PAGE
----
THE BOUT FOR NOUT
Both movies have an abundance of incredible supporting performances. Amy Adams (The Fighter) plays against type as a tough talking, tough living gal and love interest for Wahlberg and though her performance is impressive, both physical (as she gained a tummy and let it all hang out) and on screen in which she’s a lot more raw and dramatic than we’ve ever seen before the most impressive performer in this film is Christian Bale. I’m a fan of Bale, I’ve always been a fan of Bale and though I love his Dark Knight performances it’s the movies he makes around them that tend to spark the greatest work-out of talent. As Dicky Eklund he steps into a drug addict and former fighter who’s one moment of fame (knocking down Sugar Ray Leonard) is giving way to that which will be earned from a HBO documentary about addiction. Micky Ward claimed that Bale was “more like Dicky than Dicky”. It’s an unbelievable performance. I’ve never seen an actor who can inhabit a role so entirely, whether the camera was rolling or not Bale walked, talked and behaved like the extroverted Dicky. His submersion into the life of Dicky is so incredible that you forget “the performance”, he becomes Dicky, he is an addict, he is a former fighter and like Rourke (The Wrestler) he’s powerful, tragic and unblinkingly amazing.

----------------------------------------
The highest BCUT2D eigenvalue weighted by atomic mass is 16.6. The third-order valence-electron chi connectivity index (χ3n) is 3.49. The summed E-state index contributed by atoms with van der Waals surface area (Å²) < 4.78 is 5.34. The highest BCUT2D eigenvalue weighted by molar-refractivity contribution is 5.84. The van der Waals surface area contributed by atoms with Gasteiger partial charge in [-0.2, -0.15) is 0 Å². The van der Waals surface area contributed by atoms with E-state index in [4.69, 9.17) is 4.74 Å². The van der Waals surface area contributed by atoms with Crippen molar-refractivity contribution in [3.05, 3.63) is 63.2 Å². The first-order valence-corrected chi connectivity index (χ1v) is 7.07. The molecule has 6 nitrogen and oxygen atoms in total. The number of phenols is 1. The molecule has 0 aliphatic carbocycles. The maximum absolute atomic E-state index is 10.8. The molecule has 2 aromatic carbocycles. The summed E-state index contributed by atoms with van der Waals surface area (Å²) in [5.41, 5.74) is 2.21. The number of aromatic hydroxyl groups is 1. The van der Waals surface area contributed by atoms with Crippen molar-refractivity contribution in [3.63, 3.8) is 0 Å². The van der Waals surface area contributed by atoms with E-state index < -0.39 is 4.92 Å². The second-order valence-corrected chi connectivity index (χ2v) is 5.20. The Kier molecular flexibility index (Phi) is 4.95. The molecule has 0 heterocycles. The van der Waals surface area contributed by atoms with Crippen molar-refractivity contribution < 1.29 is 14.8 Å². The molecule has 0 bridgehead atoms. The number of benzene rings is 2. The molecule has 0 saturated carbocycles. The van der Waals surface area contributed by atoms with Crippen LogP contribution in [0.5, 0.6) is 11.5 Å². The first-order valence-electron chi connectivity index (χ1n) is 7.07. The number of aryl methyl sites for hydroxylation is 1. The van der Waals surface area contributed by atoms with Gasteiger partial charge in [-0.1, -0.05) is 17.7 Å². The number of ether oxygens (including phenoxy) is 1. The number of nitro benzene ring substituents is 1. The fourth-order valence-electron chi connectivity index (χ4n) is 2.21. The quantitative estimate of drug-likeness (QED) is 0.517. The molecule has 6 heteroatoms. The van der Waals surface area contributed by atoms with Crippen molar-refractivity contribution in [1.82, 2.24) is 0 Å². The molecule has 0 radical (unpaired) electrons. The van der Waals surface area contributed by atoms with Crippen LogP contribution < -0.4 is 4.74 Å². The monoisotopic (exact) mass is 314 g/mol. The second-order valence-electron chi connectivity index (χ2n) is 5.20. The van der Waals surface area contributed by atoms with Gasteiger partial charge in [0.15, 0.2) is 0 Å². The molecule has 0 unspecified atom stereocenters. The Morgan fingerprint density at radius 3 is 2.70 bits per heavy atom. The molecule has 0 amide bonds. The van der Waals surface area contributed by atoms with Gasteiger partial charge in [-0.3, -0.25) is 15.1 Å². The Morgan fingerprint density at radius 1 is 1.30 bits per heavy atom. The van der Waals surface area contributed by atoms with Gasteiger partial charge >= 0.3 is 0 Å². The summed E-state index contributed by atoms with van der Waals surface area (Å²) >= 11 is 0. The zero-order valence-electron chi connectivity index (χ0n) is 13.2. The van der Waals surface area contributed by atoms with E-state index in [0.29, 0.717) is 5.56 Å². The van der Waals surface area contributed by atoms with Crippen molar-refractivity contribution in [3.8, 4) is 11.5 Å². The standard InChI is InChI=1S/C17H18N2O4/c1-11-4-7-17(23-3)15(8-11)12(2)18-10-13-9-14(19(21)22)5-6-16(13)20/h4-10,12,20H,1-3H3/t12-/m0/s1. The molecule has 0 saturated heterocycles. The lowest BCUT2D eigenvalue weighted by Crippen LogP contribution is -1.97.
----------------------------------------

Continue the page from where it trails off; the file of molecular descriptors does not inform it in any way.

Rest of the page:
Marisa Tomei (Cassidy in The Wrestler) is the working mum stripper who befriends Randy over a course of his years pounding the mat and licking his wounds late night. The role is neither flattering or pathetic, her performance is of a mum trying to make ends meet and fully understanding that as the years rack up there will come to a point when other avenues of employment must be found. In a lot of ways she mirrors Randy, they’re both coming to the end of a career in which they’ve lost more than they’ve earned and though she still has her hearing and not physical scars the emotional ones are present. She drifts towards Randy because of their similarities before pulling away because “it’s not how it’s done”. Her role is, primarily, one to further the protagonist but she makes more of it than that. She reflects him, in a lot of ways she represents everything that he can’t understand, obtain and keep and she would be able to provide all of that to him and ultimately save him if she was about to understand, obtain and keep it herself…but she can’t and it only goes to make everything that little more tragic.
Tomei gives it her all, she’s tragically flawed and poignantly strutting the last of her moves but is no match for incredible force of Christian Bale who gives a performance that makes you live on the outer most edge of your seat for all 116 minutes.
The Fighter 1 – 1 The Wrestler